The University of Plymouth, in the U.K., for example, leases equipment on a four-year cycle and must be very careful to purchase enough upfront capacity to meet its needs over that period. As a result, it tends to significantly overbuy on hardware.

The ability to “burst” to the public cloud rather than overprovision hardware could save the university money, said Adrian Jane, infrastructure and operations manager.

But he doesn’t feel that the cloud ecosystem is mature enough for this use case yet.

Indeed, there are very few applications available today that can take advantage of cloud bursting, said Bernd Harzog, analyst at The Virtualization Practice, a virtualization resource firm based in Waltham, Mass.

“What does bursting mean in its simplest form? It means that adding instances is easy and useful,” Harzog said. Workloads that might burst successfully include scale-out multi-tier applications comprised of Web, Java and database servers, where the tiers are relatively self-contained, he said, and not susceptible to running outside the internal high-speed network.

That being said, “a tiny fraction of apps in the world are architected that way,” he said.

Meanwhile, providing a single pane of glass view of resources in both the private and public cloud is a key feature of many cloud management systems, Harzog added. All the major cloud management platforms have connectors to public cloud providers as well as local virtual environments, and try to make it relatively easy to deploy new apps to the cloud from their console.

Out from under Amazon EC2
For others that have deployed cloud management software, the goal has been twofold: to offer shared services that comply with the organizations’ data privacy policies, and to get out from under the high cost of public cloud.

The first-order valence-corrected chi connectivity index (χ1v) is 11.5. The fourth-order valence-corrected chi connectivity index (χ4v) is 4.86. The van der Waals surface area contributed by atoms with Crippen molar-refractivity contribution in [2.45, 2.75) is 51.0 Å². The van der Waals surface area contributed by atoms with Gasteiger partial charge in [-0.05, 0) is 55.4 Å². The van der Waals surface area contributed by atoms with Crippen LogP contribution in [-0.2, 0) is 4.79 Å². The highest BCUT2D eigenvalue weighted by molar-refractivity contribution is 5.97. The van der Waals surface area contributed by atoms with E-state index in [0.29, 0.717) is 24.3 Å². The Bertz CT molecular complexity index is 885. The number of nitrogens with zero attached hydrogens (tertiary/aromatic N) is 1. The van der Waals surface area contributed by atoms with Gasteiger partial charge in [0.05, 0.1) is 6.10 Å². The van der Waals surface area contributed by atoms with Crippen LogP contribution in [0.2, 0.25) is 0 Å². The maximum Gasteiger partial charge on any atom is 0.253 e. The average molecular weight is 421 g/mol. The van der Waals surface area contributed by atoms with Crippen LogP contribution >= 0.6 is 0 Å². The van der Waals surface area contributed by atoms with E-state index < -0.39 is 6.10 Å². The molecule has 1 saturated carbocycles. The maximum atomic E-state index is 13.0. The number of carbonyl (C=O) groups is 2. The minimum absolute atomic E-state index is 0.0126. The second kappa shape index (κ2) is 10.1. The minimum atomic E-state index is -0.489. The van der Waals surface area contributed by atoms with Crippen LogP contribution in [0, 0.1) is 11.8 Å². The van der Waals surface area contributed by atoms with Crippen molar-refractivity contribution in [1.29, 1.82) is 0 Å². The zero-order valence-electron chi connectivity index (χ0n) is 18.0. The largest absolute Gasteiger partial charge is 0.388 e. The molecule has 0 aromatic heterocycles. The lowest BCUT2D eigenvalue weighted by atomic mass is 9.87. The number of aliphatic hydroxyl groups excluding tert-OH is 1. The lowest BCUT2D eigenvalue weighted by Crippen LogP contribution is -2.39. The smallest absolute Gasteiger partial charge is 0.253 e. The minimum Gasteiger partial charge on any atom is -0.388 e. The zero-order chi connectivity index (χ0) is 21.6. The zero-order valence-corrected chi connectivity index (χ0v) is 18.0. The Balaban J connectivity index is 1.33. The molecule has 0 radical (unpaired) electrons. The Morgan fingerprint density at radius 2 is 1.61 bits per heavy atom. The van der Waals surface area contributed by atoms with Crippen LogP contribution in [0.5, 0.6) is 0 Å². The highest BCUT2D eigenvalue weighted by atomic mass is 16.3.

A global media company built a private cloud last year using cloud management software from DynamicOps. It uses the software to host Web applications, for test/dev and for disaster recovery.

For them, the private cloud is a destination for all of the company’s applications that can’t run on Amazon EC2 because of data privacy concerns, or because it costs too much.

The company has found that when an enterprise workload is powered on for more than 50% of the time, it’s actually more cost effective to run the workload internally than on EC2, said the IT executive responsible for the private cloud project.

With its super-low, per-compute-hour cost, EC2 looks good at first glance, he said. But in order to achieve enterprise-class service levels, Amazon forces you to purchase additional services, such as load balancing, replication across availability zones, virtual private cloud (VPC) services, or its highly available Amazon Simple Storage Service (S3) – and all those services add up.

“They kind of nickel and dime you,” the IT executive said.

While he considers this internal private cloud project a success, the adoption goals were modest. Thus far, a small percentage of the company’s business units utilize the internal private cloud, and he hopes to achieve 35% adoption over three years.

“It’s kind of like with virtualization,” he said.“When it first arrived, people still wanted their apps on physical servers, and you had to talk them in to running in a virtual machine.”

Likewise, the company’s business units still tend to turn to departmental IT resources to host new workloads, rather than the centralized private cloud.

What these cloud management products are good at is letting people easily order up resources for a transient use case – such as a test or a QA environment – use it for a while, and be done with it, said The Virtualization Practice’s Harzog.

“Where cloud management is not, is managing how everything gets done,” he said. “Ultimately, where you want to be is that everything runs in your cloud – all the processes, all the management schemes that everyone uses. We are a long, long way from that.”

Let us know what you think about the story; email Alex Barrett, Executive Editor at abarrett@techtarget.com, or follow @aebarrett on twitter.